Also, download Myfitnesspal. If you haven’t been turned onto this great app, then you’re missing out. I use this tool to keep track of what I’m eating when I’m on a road. Often times, you grab a handful of this and then a handful of that and when you’re not mindful of those extras, you don’t realize you’ve just eaten 600 calories in almonds. This app will let you track everything you put in your mouth, so you can be sure you aren’t overeating.
Planning ahead as best as possible serves me well when traveling. The hardest place to eat healthy when on a trip is the airport which is for two reasons: one, you’re bored and want to do something, like snack. And two, most airports appear to still not offer many healthier options. Even when I’m looking for a protein bar, which is a last resort option, the only ones I can typically find are sugar laden ones such as PowerBar. Now, I usually take a meal with me to the airport, which at least handles that leg of trip. Ground turkey meat in a plastic bag, hard-boiled eggs or deli meat are some of my favorite options. And I don’t keep them in my purse for hours. It’s something to snack on when I get to the airport and while in flight.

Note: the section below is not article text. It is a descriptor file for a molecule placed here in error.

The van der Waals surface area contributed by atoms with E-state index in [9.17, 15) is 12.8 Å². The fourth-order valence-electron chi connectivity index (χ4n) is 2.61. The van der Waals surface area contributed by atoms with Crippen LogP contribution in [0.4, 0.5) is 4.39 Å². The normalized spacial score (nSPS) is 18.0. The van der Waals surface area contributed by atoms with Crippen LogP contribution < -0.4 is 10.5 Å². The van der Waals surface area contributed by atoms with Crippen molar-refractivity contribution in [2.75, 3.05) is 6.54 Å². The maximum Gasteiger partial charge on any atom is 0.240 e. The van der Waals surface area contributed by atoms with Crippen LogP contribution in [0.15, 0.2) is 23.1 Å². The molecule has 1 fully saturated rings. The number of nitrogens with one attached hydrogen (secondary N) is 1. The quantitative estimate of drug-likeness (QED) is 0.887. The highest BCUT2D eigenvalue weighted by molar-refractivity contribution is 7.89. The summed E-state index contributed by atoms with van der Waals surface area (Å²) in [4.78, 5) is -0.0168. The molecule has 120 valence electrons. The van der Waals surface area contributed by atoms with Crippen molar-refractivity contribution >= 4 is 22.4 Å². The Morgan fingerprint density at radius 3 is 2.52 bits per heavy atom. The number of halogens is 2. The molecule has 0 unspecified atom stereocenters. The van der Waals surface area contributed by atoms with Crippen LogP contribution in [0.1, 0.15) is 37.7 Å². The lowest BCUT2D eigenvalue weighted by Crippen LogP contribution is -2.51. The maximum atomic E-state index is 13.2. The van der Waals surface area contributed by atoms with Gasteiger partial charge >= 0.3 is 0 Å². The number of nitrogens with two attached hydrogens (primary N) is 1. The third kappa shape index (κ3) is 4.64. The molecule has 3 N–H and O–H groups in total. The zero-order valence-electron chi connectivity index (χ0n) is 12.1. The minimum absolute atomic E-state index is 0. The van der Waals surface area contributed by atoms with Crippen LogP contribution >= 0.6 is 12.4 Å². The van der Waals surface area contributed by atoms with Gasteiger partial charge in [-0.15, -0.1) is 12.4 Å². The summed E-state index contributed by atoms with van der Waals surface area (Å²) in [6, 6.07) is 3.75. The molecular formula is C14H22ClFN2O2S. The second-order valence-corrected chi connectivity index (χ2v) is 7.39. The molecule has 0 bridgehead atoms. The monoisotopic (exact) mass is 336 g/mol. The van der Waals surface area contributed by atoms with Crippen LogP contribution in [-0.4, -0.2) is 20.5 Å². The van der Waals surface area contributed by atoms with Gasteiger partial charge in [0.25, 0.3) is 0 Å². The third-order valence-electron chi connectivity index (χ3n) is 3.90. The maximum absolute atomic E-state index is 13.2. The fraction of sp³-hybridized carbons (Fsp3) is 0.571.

I pack as many portable options as possible to keep myself on track. It doesn’t mean I have to eat them, but they are options and things that can be great to throw in your purse when you’re having a long day out in the city. Also, I find that non-health conscious individuals have no concept of eating more than once a day. So for them, eating a donut for breakfast and then a huge dinner is typical. When you’re with a group, rather than expecting them to accommodate you, it’s easier to bring some snack options with you. There are a couple of different protein bars that I do endorse nutritionally, and typically as a part of my planning, I would bring a couple of those to keep in my purse. When you’re running around doing touristy things, hours can fly by without eating anything. And going to a restaurant starved is the best way to over eat.